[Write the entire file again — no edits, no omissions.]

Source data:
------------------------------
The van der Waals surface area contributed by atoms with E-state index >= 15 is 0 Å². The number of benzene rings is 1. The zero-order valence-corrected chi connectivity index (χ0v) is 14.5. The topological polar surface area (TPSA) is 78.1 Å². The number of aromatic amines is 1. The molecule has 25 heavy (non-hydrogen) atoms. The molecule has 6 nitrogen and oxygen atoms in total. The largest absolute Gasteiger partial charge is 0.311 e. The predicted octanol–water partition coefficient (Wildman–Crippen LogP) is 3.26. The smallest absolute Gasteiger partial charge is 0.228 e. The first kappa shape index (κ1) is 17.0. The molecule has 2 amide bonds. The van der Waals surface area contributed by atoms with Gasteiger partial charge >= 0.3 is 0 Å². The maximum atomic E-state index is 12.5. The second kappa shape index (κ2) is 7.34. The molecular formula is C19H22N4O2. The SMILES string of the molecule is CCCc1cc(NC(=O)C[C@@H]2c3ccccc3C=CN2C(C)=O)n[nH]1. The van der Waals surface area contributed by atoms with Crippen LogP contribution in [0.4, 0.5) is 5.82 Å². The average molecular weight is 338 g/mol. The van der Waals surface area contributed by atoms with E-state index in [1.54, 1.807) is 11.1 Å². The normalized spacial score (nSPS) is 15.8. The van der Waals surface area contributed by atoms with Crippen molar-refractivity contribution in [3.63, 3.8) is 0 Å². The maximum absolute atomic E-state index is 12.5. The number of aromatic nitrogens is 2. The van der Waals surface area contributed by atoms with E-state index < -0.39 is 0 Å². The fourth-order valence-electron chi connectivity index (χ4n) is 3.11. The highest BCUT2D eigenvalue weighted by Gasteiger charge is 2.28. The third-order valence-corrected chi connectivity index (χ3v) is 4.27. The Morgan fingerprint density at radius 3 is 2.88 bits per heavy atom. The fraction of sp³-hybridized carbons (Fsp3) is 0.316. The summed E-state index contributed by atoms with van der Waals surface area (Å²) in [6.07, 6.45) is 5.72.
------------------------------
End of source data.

The van der Waals surface area contributed by atoms with E-state index >= 15 is 0 Å². The number of benzene rings is 1. The zero-order valence-corrected chi connectivity index (χ0v) is 14.5. The topological polar surface area (TPSA) is 78.1 Å². The number of aromatic amines is 1. The molecule has 25 heavy (non-hydrogen) atoms. The molecule has 6 nitrogen and oxygen atoms in total. The largest absolute Gasteiger partial charge is 0.311 e. The predicted octanol–water partition coefficient (Wildman–Crippen LogP) is 3.26. The smallest absolute Gasteiger partial charge is 0.228 e. The first kappa shape index (κ1) is 17.0. The molecule has 2 amide bonds. The van der Waals surface area contributed by atoms with Gasteiger partial charge >= 0.3 is 0 Å². The maximum atomic E-state index is 12.5. The second kappa shape index (κ2) is 7.34. The molecular formula is C19H22N4O2. The SMILES string of the molecule is CCCc1cc(NC(=O)C[C@@H]2c3ccccc3C=CN2C(C)=O)n[nH]1. The van der Waals surface area contributed by atoms with Crippen LogP contribution in [0.4, 0.5) is 5.82 Å². The average molecular weight is 338 g/mol. The van der Waals surface area contributed by atoms with E-state index in [1.54, 1.807) is 11.1 Å². The normalized spacial score (nSPS) is 15.8. The van der Waals surface area contributed by atoms with Crippen molar-refractivity contribution in [3.63, 3.8) is 0 Å². The maximum absolute atomic E-state index is 12.5. The number of aromatic nitrogens is 2. The van der Waals surface area contributed by atoms with E-state index < -0.39 is 0 Å². The fourth-order valence-electron chi connectivity index (χ4n) is 3.11. The highest BCUT2D eigenvalue weighted by Gasteiger charge is 2.28. The third-order valence-corrected chi connectivity index (χ3v) is 4.27. The Morgan fingerprint density at radius 3 is 2.88 bits per heavy atom. The fraction of sp³-hybridized carbons (Fsp3) is 0.316. The summed E-state index contributed by atoms with van der Waals surface area (Å²) in [6.07, 6.45) is 5.72.